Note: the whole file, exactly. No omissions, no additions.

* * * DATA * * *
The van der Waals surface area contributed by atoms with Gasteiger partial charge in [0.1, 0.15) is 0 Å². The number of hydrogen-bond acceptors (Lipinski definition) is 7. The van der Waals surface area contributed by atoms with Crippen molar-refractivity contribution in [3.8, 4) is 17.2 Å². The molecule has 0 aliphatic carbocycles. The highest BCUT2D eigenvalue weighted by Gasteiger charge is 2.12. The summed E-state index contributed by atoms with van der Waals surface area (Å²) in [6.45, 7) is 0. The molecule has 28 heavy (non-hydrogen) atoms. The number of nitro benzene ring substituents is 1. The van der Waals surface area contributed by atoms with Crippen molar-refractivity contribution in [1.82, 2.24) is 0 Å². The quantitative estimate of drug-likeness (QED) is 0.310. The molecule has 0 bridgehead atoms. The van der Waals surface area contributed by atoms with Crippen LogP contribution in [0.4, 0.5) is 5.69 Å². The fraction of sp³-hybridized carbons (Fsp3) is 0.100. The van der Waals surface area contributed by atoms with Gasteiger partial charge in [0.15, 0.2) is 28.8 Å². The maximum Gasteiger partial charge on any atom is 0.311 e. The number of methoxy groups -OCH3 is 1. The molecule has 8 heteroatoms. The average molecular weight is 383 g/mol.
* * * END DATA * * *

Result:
The van der Waals surface area contributed by atoms with Gasteiger partial charge in [0.1, 0.15) is 0 Å². The number of hydrogen-bond acceptors (Lipinski definition) is 7. The van der Waals surface area contributed by atoms with Crippen molar-refractivity contribution in [3.8, 4) is 17.2 Å². The molecule has 0 aliphatic carbocycles. The highest BCUT2D eigenvalue weighted by Gasteiger charge is 2.12. The summed E-state index contributed by atoms with van der Waals surface area (Å²) in [6.45, 7) is 0. The molecule has 28 heavy (non-hydrogen) atoms. The number of nitro benzene ring substituents is 1. The van der Waals surface area contributed by atoms with Crippen molar-refractivity contribution in [1.82, 2.24) is 0 Å². The quantitative estimate of drug-likeness (QED) is 0.310. The molecule has 0 bridgehead atoms. The van der Waals surface area contributed by atoms with Crippen LogP contribution in [0.4, 0.5) is 5.69 Å². The fraction of sp³-hybridized carbons (Fsp3) is 0.100. The van der Waals surface area contributed by atoms with Gasteiger partial charge in [0.15, 0.2) is 28.8 Å². The maximum Gasteiger partial charge on any atom is 0.311 e. The number of methoxy groups -OCH3 is 1. The molecule has 8 heteroatoms. The average molecular weight is 383 g/mol.